Are privacy regulations sufficient to protect us?

Gam Dias

Are privacy regulations sufficient to protect us?

For any organization holding its customer’s personal data, GDPR and CCPA have upped the ante on Privacy. The big question for marketing and product leaders is ‘How can privacy be profitable?

Chasing the goal of profitability through privacy, I curated the Privacy Conference at Web Summit 2019. I attended sessions relevant to privacy seeking answers.

Regulation is pursuing two related tracks, data mobility and privacy. Open Banking and Open Finance are protocols designed to allow consumer financial data to move securely between organizations. While privacy legislation such as GDPR and CCPA enforce a set of consumer digital rights. But are these enough?

Edward Snowden: In Conversation

In Web Summit’s Opening Night interview Edward Snowden commented on the General Data Protection Regulation, “The problem isn’t data protection, the problem is data collection. Regulating protection of data presumes that the collection of data in the first place was proper, that it was appropriate and that it doesn’t represent a threat or danger. That it’s okay to spy on your customers or your citizens so long as it never leaks, so long as only you are in control of what it is.

In addition to collection, critical decision-making is being turned over to Machine Learning algorithms that act on available data. Given biased training datasets, algorithms answers will propagate the bias. An algorithm to identify high-risk patients to provide access to special health care programs was found to be racially biased. Decisions that affect the lives of millions of people are now programmatic.  

Margrethe Vestager: In conversation

Margrethe Vestager re-spun Asimov’s laws of robotics, “The first priority would always be humans, that technology should serve us and that we need humans to understand what is going on to create what is gong on and to do that as a community, the challenges that we have to make the tech community in itself, the user community much more diverse and also to reflect the world that we want to live in.[..]  but the bottom line of all of this is that we may have new technology, but we do not have new values, dignity, integrity, humanity, equality, that’s the same.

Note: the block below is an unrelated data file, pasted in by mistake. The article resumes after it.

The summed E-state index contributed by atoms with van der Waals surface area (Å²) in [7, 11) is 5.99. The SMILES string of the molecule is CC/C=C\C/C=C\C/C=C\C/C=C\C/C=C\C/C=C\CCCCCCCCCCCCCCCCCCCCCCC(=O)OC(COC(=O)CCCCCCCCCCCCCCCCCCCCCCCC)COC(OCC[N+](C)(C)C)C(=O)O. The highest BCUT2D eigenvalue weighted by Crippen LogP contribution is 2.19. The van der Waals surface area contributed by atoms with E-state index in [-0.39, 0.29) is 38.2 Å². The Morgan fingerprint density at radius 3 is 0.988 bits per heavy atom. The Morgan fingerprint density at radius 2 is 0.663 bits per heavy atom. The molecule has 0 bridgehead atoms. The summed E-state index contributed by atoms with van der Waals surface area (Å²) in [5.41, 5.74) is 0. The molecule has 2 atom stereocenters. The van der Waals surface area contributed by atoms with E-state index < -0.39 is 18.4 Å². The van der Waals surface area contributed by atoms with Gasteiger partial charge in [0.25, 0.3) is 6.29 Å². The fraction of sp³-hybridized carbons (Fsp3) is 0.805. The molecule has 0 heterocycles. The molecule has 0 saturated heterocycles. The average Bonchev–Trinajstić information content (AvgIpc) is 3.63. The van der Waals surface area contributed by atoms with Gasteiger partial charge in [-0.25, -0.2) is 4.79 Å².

The data trail we leave behind today goes way beyond our transaction histories, web search and social. The streams of real time data – from smart homes, vehicle telemetry, connected devices, and where our face or identity is recognized and tracked in public places – reveal the most intimate details of our lives. When combined this amounts to total surveillance greater than for any incarcerated person. Privacy legislation simply cannot keep pace with technological innovation whether it is new methods of tracking us, new algorithms to analyze and predict behavior or easier ways to combine data.

Brittany Kaiser: Can anything be private any more?

Brittany Kaiser provides the last word on this topic, “We can have all the laws and regulation in the world but if it is not enforceable by technology, the tracking and traceability of data, transparency, opt-in and consent and permission structures, and the ability to monetize our data for ourselves instead of giving it away nearly for free, then there’s no way forward, it has to be technology and law together.

Back to Web Summit 2019 – The Privacy Track

Next Steps For Marketers

As a marketer, your job is to create and nurture product markets. Data has been incredibly effective in enabling this, yet without regulation has created paths to exploitation and bad actors. New regulations put a throttle on current customer acquisition practices and engagement models. Yet there is an opportunity right now to turn this constraint into competitive advantage. Here are 6 steps to move to a privacy-for-profit model.

First build trust

  1. Implement Governance: establish an actual operation model for governance that goes beyond compliance.
  2. Offer Transparency: ensure that your current customers gain transparency into how their data is used and the benefit they receive.
  3. Enable Control: give them some means of control, there are many third party solutions that could be leveraged.

Then find profit

  1. Determine Value Proposition: what are new propositions that can be created out of consent. What are the data products, what is the consumer offer?
  2. Create the Value Chain: what is the data value chain required to deliver a profitable business. How do we create a data mobility infrastructure and work with partners to create new value?
  3. Make it Scale: how can the profitability grow as that proposition scales? What are the business models and data value projections that will justify investment?

3 Points Digital’s Personal Data and Privacy practice will help you find the profit model in your privacy preparations. We provide interim Chief Data Officers and frameworks for Governance, Transparency and Control.

Web Summit Videos

In Conversation with Edward Snowden. Edward Snowden and James Ball

Can anything be Private Anymore? Brittany Kaiser, David Chaum and Joseph Menn 

In conversation with Commissioner Margrethe Vestager